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The dai·shō (大小, lit. "big and small") are the traditional weapons of the samurai, composed of the katana (刀:かたな) and the wakizashi (脇差:わきざし). The etymology of this word becomes apparent when the terms daitō (大刀:だいとう), meaning big sword, and shōtō (小刀:しょうとう), meaning small sword, are used; daitō + shōtō = daishō. The katana, the longer of the two swords, was typically employed in man-to-man combat. The wakizashi made an effective main-gauche or close-combat weapon.

The daishō were limited exclusively to the samurai class and were a symbol of their rank. They came into fashion during the Muromachi Period. Prior to this, the bow and horse were considered marks of the samurai class and the sword of lesser consequence. It was during this period, too, that the katana switched from a slung weapon with blade down (known as a tachi) to one thrust into the sash with the blade up. This change allowed for a much faster overhead draw while on foot.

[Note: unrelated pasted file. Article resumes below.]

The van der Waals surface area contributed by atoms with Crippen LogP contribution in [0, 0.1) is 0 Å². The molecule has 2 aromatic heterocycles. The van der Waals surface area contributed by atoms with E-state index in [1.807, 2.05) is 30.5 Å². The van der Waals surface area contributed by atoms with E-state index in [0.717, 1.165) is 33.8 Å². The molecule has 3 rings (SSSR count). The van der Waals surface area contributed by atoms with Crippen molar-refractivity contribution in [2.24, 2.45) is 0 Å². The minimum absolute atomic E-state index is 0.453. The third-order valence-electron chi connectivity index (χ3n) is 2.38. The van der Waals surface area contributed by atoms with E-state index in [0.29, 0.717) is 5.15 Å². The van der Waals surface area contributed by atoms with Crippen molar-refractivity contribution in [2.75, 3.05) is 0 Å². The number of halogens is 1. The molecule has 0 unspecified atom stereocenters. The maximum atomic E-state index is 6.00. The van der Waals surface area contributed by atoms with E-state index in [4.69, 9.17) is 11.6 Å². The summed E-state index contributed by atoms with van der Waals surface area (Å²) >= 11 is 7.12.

In addition to the pair suggesting status, they were occasionally used in tandem. Miyamoto Musashi, author of The Book of Five Rings, became one of the more well-known founders of a two-sword style. Musashi's Niten-ryū, or "Two Heavens School" (Often known as "Nitō-ryū", or "Two Sword School"), used the daishō in combination. Nitō-ryu is currently employed in modern kendo as a variant style of fighting. While seemingly highly effective, the use of only one hand on each blade reduces speed, and forces the swordsman to compensate through technique and strength training. Nitō-ryū was and is an uncommon form of swordfighting.

Additionally, the daishō was not normally worn on the battle field, the wakizashi being replaced by the shorter and more practical tantō dagger when the samurai wore armor.

In sum, the daishō were little more than a symbol worn by members of the samurai class. The use of the weapons individually or in tandem was a matter of individual taste and training.

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